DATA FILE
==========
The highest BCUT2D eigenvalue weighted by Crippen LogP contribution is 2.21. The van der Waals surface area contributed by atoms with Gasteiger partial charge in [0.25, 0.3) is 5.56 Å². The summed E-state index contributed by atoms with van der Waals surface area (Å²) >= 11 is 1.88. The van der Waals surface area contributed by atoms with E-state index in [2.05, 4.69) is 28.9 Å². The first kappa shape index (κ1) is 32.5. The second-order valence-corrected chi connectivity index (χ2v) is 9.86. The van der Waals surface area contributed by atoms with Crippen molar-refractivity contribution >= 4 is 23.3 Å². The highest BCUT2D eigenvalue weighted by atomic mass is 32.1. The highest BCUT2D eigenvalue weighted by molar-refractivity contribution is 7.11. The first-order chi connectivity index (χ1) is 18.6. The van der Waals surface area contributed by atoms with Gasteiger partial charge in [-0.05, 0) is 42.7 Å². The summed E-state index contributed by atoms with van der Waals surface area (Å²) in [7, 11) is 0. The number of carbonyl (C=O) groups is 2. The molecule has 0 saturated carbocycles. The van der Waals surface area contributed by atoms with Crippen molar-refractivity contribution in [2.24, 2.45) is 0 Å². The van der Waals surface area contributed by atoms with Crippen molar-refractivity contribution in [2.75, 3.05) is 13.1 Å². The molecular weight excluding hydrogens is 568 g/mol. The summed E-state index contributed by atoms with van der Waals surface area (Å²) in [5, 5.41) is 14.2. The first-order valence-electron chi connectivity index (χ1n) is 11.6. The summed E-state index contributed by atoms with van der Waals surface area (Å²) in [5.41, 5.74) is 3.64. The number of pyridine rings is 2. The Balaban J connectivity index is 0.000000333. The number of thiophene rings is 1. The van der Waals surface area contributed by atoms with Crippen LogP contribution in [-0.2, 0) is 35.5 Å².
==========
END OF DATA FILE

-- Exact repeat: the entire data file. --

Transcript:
The highest BCUT2D eigenvalue weighted by Crippen LogP contribution is 2.21. The van der Waals surface area contributed by atoms with Gasteiger partial charge in [0.25, 0.3) is 5.56 Å². The summed E-state index contributed by atoms with van der Waals surface area (Å²) >= 11 is 1.88. The van der Waals surface area contributed by atoms with E-state index in [2.05, 4.69) is 28.9 Å². The first kappa shape index (κ1) is 32.5. The second-order valence-corrected chi connectivity index (χ2v) is 9.86. The van der Waals surface area contributed by atoms with Crippen molar-refractivity contribution >= 4 is 23.3 Å². The highest BCUT2D eigenvalue weighted by atomic mass is 32.1. The highest BCUT2D eigenvalue weighted by molar-refractivity contribution is 7.11. The first-order chi connectivity index (χ1) is 18.6. The van der Waals surface area contributed by atoms with Gasteiger partial charge in [-0.05, 0) is 42.7 Å². The summed E-state index contributed by atoms with van der Waals surface area (Å²) in [7, 11) is 0. The number of carbonyl (C=O) groups is 2. The molecule has 0 saturated carbocycles. The van der Waals surface area contributed by atoms with Crippen molar-refractivity contribution in [2.24, 2.45) is 0 Å². The van der Waals surface area contributed by atoms with Crippen molar-refractivity contribution in [2.75, 3.05) is 13.1 Å². The molecular weight excluding hydrogens is 568 g/mol. The summed E-state index contributed by atoms with van der Waals surface area (Å²) in [5, 5.41) is 14.2. The first-order valence-electron chi connectivity index (χ1n) is 11.6. The summed E-state index contributed by atoms with van der Waals surface area (Å²) in [5.41, 5.74) is 3.64. The number of pyridine rings is 2. The Balaban J connectivity index is 0.000000333. The number of thiophene rings is 1. The van der Waals surface area contributed by atoms with Crippen LogP contribution in [-0.2, 0) is 35.5 Å².